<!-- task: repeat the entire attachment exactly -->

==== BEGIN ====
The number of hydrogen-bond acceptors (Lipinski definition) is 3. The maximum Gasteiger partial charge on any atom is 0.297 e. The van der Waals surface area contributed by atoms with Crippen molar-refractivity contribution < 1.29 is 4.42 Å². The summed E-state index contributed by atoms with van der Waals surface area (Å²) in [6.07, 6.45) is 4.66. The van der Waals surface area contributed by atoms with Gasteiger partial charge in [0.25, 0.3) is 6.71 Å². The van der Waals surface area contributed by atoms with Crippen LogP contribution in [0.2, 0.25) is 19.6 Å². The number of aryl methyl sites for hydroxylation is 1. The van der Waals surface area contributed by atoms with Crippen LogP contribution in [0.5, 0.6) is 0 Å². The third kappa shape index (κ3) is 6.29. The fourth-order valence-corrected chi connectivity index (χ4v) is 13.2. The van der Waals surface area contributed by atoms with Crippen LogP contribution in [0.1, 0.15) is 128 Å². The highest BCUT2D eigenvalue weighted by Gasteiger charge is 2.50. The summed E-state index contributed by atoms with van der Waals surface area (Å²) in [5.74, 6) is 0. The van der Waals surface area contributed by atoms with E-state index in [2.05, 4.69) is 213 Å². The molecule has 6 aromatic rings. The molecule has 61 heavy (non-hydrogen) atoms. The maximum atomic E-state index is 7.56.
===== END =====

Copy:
The number of hydrogen-bond acceptors (Lipinski definition) is 3. The maximum Gasteiger partial charge on any atom is 0.297 e. The van der Waals surface area contributed by atoms with Crippen molar-refractivity contribution < 1.29 is 4.42 Å². The summed E-state index contributed by atoms with van der Waals surface area (Å²) in [6.07, 6.45) is 4.66. The van der Waals surface area contributed by atoms with Gasteiger partial charge in [0.25, 0.3) is 6.71 Å². The van der Waals surface area contributed by atoms with Crippen LogP contribution in [0.2, 0.25) is 19.6 Å². The number of aryl methyl sites for hydroxylation is 1. The van der Waals surface area contributed by atoms with Crippen LogP contribution in [0.5, 0.6) is 0 Å². The third kappa shape index (κ3) is 6.29. The fourth-order valence-corrected chi connectivity index (χ4v) is 13.2. The van der Waals surface area contributed by atoms with Crippen LogP contribution in [0.1, 0.15) is 128 Å². The highest BCUT2D eigenvalue weighted by Gasteiger charge is 2.50. The summed E-state index contributed by atoms with van der Waals surface area (Å²) in [5.74, 6) is 0. The van der Waals surface area contributed by atoms with E-state index in [2.05, 4.69) is 213 Å². The molecule has 6 aromatic rings. The molecule has 61 heavy (non-hydrogen) atoms. The maximum atomic E-state index is 7.56.